However, a 40 watt laser is the kind used for small-scale machining of mechanical parts, and surgery. 100 watt lasers are used as industrial laser cutters. If "phased plasma" is as effective as a laser, then that might be pretty dangerous, but nowhere near as lethal as a bullet. Of course, that's assuming that "phasing" plasma, whatever that means, makes it act like electromagnetic radiation.
In some of the novels they retcon it to 40 megawatt range.
In Forbidden Planet, the Captain is overawed by their fight with the Id Monster, saying that it easily survived being hit by "three billion electron-volts". Grossly simplified, an electron-volt is the charge a single electron carries. Three billion electron volts wouldn't be enough energy to light a match.
Actually Be Vs (or Ge Vs) are used for measuring radiation. 3 Ge V would be extremely hard gamma radiation. So this might denote a really powerful raygun, denoting not the total energy but that of every subatomic particle or photon emitted.
Total Recall (2012) has an elevator that passes through the Earth's core—never mind that that would basically involve passing through the working part of a fission reactor, not something the car in question really seems equipped to do.
In the Riverworld series, food is provided by an energy-to-matter conversion. Three times a day, each Grailstone blasts out enough energy to create food for seven hundred people, and half that energy gets wasted into the air. There are some 20,000,000 Grailstones on the planet. Just for clarity, a one-kiloton thermonuclear explosion converts about .05 grams of mass to energy. The Grailstones should blow the atmosphere off the planet at breakfast, lunch and dinner. Now that's a barbecue!
The source of this energy is also a problem: it's stated that the Grail system is powered by thermoelectric generators under the planet's crust. The available energy (3.6 exajoules per day) sounds like a lot, but it's only enough to synthesize about 40kg of food.
The extra matter also ought to turn the River Valley into a miles-deep sewer of human waste in a few short years. There would have to be some means of converting the mass back into energy to avoid this.
Alastair Reynolds' Revelation Space series is usually very good about keeping distances, masses and velocities in proportion (not too surprising, as Reynolds is an astrophysicist). He does lose track of energy sometimes though. "Redemption Ark" has "crustbuster warheads" with a yield of 1 teraton - that's a million megatons, - and mentions that a destabilized Conjoiner drive on a lighthugger releases three orders of magnitude more energy than THAT. Granted, nobody sane ever tries to harm a lighthugger in vicinity of an inhabited planet, but couple times in the series starships do go up. In the Absolution Gap novel, the lighthugger Gnostic Ascension blows up when less than 20,000 km from an icy moon Hela. At the very least on hemisphere of Hela should have melted.
In one of the Star Wars Expanded Universetechnical manuals, a starfighter's main guns are about 1/200,000,000th that of a capital ship's heavy guns, and yet starfighters still try to shoot at enemy capital ships like they can do more than annoy the enemy captain by obstructing his view out the bridge. The series that book belongs to throws out words like kilotons for star fighter weaponry, megatons for Slave-1's weaponry, and gigatons for capital scale weaponry. All this for weapons which, for the films that they're detailing, display yields that rarely stack up to the more extreme episodes of Mythbusters. The light ion cannons on the Invisible Hand are supposedly throwing out as much heat as a 4.8 megaton thermonuclear bomb, which is strange when compared to the Hoth Ion cannon, a weapon that disabled an Imperial Star Destroyer in a handful of shots and yet didn't produce enough heat to melt the surrounding snow. In general, you could probably knock off about six to nine orders of magnitude on anything written in those books and you'd still get way too much. Supposedly, these represent the maximum yields, but because nothing like these figures occur in the movies and there are multiple times when using even a percentage of a percentage of these maximum yields would prevent ship-wide destruction, where do these numbers come from?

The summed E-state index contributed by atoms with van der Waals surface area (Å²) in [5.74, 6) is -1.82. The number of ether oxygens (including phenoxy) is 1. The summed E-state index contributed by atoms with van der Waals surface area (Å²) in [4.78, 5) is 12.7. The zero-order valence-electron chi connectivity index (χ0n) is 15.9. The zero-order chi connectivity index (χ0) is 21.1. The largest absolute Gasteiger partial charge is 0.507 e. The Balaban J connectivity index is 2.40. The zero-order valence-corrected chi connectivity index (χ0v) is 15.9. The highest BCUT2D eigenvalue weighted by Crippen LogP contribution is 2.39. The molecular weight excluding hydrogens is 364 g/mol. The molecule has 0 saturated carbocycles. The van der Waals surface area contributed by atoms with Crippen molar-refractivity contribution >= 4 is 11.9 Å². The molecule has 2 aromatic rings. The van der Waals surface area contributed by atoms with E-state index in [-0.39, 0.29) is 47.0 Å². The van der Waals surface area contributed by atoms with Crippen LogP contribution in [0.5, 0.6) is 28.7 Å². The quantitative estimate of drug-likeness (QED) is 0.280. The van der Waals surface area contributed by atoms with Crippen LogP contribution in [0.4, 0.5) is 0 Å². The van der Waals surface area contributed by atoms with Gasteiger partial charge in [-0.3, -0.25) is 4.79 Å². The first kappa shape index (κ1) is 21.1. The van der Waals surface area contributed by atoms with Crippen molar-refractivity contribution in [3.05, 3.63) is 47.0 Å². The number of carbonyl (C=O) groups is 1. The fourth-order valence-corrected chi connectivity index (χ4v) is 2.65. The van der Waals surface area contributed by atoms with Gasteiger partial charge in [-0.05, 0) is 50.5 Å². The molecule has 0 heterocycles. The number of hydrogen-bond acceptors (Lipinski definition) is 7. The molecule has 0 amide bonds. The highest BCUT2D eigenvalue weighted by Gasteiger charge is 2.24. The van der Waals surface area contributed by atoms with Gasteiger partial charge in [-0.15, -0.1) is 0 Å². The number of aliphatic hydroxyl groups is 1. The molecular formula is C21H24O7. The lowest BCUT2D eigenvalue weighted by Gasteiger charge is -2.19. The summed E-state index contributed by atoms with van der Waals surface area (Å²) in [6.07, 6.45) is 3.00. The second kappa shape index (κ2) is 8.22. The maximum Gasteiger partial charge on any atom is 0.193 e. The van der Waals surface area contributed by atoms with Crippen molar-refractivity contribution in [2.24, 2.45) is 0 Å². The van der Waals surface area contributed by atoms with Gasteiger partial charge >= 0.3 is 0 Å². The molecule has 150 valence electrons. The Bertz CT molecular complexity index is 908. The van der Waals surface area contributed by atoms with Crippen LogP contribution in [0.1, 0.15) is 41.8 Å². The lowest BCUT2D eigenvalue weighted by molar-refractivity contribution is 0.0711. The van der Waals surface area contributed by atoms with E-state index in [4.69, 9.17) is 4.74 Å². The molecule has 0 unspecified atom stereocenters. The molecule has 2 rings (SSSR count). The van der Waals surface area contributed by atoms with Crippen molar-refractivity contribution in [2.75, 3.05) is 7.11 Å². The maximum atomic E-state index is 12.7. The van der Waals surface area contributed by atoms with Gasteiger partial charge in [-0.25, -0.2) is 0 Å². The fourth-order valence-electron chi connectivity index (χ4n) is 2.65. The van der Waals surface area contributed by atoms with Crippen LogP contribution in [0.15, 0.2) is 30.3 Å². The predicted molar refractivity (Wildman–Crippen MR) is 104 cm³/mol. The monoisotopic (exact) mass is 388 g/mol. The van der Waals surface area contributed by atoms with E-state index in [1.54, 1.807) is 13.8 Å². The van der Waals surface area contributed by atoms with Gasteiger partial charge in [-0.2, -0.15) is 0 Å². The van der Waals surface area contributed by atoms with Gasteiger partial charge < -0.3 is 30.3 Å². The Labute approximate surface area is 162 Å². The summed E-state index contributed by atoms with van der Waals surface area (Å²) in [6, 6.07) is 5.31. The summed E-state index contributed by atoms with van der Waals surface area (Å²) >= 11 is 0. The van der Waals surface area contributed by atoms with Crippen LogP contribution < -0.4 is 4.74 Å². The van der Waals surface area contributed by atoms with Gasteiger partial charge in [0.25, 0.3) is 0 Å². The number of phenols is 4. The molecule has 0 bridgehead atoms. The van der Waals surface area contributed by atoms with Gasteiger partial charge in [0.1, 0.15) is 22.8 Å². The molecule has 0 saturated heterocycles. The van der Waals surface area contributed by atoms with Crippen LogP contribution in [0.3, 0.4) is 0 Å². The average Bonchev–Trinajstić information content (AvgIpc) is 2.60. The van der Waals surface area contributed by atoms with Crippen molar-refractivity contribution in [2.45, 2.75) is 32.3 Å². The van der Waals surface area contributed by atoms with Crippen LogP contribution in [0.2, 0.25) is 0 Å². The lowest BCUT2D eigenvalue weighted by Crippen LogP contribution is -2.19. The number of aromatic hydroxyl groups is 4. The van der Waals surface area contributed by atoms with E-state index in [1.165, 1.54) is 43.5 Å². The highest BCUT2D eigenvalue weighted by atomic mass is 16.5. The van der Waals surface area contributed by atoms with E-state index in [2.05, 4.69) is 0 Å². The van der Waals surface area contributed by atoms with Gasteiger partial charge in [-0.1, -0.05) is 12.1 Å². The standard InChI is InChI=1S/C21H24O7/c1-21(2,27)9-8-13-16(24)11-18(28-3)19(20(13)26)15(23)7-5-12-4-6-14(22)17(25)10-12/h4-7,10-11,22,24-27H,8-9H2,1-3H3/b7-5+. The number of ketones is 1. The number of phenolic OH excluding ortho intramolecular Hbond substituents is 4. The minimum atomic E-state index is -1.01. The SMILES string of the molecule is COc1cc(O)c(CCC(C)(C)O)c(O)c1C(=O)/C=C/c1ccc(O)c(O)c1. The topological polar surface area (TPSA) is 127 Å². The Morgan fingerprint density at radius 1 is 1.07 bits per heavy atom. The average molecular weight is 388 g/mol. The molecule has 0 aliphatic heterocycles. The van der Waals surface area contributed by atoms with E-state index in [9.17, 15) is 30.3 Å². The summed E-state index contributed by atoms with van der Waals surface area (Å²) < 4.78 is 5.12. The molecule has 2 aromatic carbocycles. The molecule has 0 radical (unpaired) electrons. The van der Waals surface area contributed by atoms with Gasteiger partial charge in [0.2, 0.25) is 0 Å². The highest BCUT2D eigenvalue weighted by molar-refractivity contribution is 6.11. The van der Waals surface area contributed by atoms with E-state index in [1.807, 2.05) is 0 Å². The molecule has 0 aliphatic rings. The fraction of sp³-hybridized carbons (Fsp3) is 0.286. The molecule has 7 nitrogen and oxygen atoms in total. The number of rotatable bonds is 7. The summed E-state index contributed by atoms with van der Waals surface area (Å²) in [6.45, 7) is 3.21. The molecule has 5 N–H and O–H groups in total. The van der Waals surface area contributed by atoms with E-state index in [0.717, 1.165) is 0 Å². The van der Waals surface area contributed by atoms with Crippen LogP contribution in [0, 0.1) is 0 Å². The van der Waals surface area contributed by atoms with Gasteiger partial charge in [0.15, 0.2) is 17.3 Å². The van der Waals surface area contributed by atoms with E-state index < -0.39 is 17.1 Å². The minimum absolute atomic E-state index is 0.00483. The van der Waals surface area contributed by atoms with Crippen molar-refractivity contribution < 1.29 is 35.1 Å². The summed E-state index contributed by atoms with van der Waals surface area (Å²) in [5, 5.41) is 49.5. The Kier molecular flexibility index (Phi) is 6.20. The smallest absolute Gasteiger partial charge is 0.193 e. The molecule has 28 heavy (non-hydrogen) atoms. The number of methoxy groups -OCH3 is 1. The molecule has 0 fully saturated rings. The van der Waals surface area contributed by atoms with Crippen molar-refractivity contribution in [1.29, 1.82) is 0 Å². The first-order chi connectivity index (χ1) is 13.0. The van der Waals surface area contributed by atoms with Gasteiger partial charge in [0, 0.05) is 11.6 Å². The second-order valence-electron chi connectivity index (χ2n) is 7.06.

However, the author of these works, Dr. Curtis Saxton, is an astrophysicist and so by any right should have a very good understanding of the yields being described. Unfortunately, there is controversy surrounding the author's involvement in the Online Vs. Debate, which, if true, would mean that the author didn't so much screw up the math as deliberately misrepresent it. Another scientist and Star Wars fan/contributor, Gary Sarli, analyzed Saxton's work and came to very different conclusions. Particularly one of Saxton's most influential calculations, which not only vastly overestimated how much damage needed to be done to fulfill a certain operation, but he also failed to take into account the multiple fleets that would be involved in doing it.